A race on a friend’s boat in the early 1960s led Dick Carter to design a revolutionary yacht that beat Admiral’s Cup contenders and won the Fastnet Race

In 1965 a young American designer, Dick Carter, met up with Bernard Hayman of Yachting World in the cockpit of Dick’s new race boat Rabbit. Yachting World recognised a mould-breaking yacht when it saw one and Hayman went on to publish Rabbit’s lines at a time when magazines rarely offered their readers this insight.

Three years earlier Carter bought himself a 33ft Medalist cruiser-racer, also called Rabbit. From the board of Bill Tripp, the Medalist had a long keel with a swept forefoot and a steeply raked rudderpost, which was the fashion of the day as designers strove to cut wetted area.

The downside was that, as the keel-hung rudder crept ever closer to the centre of lateral resistance, its lever arm diminished and boats became harder to steer. Dick Carter sailed his boat to Florida in the cold of winter to participate in the SORC races.

The experience convinced him that offshore racing was what he wanted and he made the 1,000-mile passage back to Long Island Sound in time for the Storm Trysail Club’s Block Island Race in 1962.

Always colourful in his descriptions, the tale of this eventful delivery reproduced here is taken from Dick’s new book, Dick Carter, Yacht Designer in the Golden Age of Offshore Racing. The whole work is a grand read with cracking photos of the boats and people that have studded a life well lived, but perhaps the most telling sentence comes early on when Carter has just raced a friend’s Medalist.

The friend asks if anything can be done to improve the steering. Dick suggests moving the rudder from the aft end of the keel and re-siting it as a stand-alone unit as far aft as it would go. Dick’s first serious design, Rabbit, was the result. In the summer of 1965 Rabbit beat all three British Admiral’s Cup team yachts, Noryema IV, Quiver IV and Firebrand and went on to win the Fastnet Race. The rest, as they say, is history.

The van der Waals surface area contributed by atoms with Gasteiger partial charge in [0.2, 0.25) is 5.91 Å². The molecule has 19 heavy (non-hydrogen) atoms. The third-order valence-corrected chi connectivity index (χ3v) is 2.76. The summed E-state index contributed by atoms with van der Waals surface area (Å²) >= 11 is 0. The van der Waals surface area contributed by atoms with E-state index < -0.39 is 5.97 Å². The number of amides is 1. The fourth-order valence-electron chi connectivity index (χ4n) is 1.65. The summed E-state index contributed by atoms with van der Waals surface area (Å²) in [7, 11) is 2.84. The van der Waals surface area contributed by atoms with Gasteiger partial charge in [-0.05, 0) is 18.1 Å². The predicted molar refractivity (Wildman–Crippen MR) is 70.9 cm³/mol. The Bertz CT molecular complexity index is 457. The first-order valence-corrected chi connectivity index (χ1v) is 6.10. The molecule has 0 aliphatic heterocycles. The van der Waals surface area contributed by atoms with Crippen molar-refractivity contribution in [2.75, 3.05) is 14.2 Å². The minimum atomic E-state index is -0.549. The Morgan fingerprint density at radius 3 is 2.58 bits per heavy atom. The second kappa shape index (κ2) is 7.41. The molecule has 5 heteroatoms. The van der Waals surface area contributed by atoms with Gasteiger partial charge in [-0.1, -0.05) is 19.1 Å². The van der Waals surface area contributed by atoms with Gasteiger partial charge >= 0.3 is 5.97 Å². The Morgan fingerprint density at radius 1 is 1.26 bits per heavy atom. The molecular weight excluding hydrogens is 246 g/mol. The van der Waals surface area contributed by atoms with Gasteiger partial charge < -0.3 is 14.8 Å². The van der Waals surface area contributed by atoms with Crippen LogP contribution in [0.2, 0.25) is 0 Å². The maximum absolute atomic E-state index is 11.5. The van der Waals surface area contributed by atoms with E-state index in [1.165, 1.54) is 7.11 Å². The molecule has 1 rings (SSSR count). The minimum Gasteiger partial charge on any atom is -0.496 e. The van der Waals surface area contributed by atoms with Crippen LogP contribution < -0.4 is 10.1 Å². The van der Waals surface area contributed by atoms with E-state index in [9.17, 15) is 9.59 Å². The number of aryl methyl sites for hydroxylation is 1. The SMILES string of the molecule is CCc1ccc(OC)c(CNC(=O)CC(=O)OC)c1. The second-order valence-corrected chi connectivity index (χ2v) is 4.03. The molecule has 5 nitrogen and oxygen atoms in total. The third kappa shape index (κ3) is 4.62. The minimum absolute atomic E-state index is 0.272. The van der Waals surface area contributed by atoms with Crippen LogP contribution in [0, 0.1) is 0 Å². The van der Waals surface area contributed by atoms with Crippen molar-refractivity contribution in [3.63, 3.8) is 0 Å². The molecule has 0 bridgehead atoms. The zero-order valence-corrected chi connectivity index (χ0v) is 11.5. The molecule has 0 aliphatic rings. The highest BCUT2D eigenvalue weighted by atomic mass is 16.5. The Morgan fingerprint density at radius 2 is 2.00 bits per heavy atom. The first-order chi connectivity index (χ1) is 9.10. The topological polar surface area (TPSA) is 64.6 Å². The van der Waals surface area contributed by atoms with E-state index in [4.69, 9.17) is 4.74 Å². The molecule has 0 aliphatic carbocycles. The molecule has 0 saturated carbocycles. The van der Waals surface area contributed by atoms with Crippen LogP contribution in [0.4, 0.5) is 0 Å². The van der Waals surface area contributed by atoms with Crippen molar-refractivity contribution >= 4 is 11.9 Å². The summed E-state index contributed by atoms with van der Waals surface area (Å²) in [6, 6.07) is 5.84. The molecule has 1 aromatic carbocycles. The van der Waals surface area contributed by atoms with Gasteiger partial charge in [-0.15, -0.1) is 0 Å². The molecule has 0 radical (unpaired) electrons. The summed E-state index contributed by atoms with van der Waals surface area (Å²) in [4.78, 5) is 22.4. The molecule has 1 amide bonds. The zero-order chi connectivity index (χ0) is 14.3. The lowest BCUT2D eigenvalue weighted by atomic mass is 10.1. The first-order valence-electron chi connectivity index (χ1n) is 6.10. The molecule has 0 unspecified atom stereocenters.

From Dick Carter, Yacht Designer in the Golden Age of Offshore Racing

After cruising in the Exuma Islands, I set off with John Bower and his friend Johnny Stouffer on a 1,000-mile voyage to New York. The trip was timed to arrive in New York one week before the start of the Storm Trysail Club’s 1962 Block Island Race, off the coast of Rhode Island and Connecticut.

This would be the first time I had done an ocean voyage. In preparation I acquired a secondhand sextant, chronometer, and tables for celestial navigation. By late after­noon on our first day out, I saw the last island of the Bahamas disappear behind us.

We now had 1,000 miles of ocean ahead. It was a moment engraved in my memory. For the first time in my life, I was leaving the civilised world and moving into Mother Nature’s vast realm… all to be experienced from the deck of a 33ft boat.

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Around 2pm the following day we noticed a squall to the north-west. I decided to keep mainsail and jib up and run off with it. When the first gust hit, Rabbit laboured some but held on while roaring off on a broad reach. No strain! As quickly as the wind came, it went.

In retrospect I should have realised that something was peculiar. We were in a weird, dark grey world, like nothing I’d ever seen before. Visibility was marginal but the first real warning was a tremendous thunderclap. The next thing I knew, the mainsail, vividly white against the grey, was flogging itself near to death.

The violence of the blast had spun the boat right up into the wind and the mainsail was luffing as I had never seen a mainsail luff before. Not a moment to lose. “Get the mainsail down!” Johnny Stouffer may have been short on sailing experience but he demonstrated his great instinct for the foredeck. Down came the main.


Rabbit was an early fibreglass yacht, built in Holland to a Bill Tripp design

“Get the jib down!” No time to furl the main. The wind was blowing like fury. I ran up to the mast where the mainsail was still flapping wildly, pulled the slides off the mast and, with the foot of the main still attached to the boom, heaved the sail into the sea. With Johnny holding the jib in his lap, both sails were safe.